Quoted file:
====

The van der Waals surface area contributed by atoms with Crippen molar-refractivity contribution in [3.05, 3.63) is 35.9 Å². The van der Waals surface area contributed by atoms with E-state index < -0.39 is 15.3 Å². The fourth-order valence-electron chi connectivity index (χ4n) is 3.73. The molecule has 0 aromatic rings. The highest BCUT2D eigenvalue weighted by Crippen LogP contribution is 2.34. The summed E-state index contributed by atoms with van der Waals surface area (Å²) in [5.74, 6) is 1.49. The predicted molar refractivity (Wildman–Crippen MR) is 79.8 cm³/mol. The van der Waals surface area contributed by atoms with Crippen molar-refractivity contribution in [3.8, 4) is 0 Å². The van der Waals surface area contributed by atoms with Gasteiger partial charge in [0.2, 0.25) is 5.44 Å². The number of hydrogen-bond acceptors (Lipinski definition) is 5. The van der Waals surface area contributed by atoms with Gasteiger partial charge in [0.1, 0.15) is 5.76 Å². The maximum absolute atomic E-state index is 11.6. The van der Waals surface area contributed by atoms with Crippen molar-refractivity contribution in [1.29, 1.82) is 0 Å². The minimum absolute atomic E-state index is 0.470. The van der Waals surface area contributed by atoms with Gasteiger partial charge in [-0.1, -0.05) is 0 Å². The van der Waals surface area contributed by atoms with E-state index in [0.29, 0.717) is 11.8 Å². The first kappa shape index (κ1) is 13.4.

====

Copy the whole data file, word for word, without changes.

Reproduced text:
The van der Waals surface area contributed by atoms with Crippen molar-refractivity contribution in [3.05, 3.63) is 35.9 Å². The van der Waals surface area contributed by atoms with E-state index < -0.39 is 15.3 Å². The fourth-order valence-electron chi connectivity index (χ4n) is 3.73. The molecule has 0 aromatic rings. The highest BCUT2D eigenvalue weighted by Crippen LogP contribution is 2.34. The summed E-state index contributed by atoms with van der Waals surface area (Å²) in [5.74, 6) is 1.49. The predicted molar refractivity (Wildman–Crippen MR) is 79.8 cm³/mol. The van der Waals surface area contributed by atoms with Crippen molar-refractivity contribution in [3.8, 4) is 0 Å². The van der Waals surface area contributed by atoms with Gasteiger partial charge in [0.2, 0.25) is 5.44 Å². The number of hydrogen-bond acceptors (Lipinski definition) is 5. The van der Waals surface area contributed by atoms with Gasteiger partial charge in [0.1, 0.15) is 5.76 Å². The maximum absolute atomic E-state index is 11.6. The van der Waals surface area contributed by atoms with Crippen molar-refractivity contribution in [1.29, 1.82) is 0 Å². The minimum absolute atomic E-state index is 0.470. The van der Waals surface area contributed by atoms with Gasteiger partial charge in [-0.1, -0.05) is 0 Å². The van der Waals surface area contributed by atoms with E-state index in [0.29, 0.717) is 11.8 Å². The first kappa shape index (κ1) is 13.4.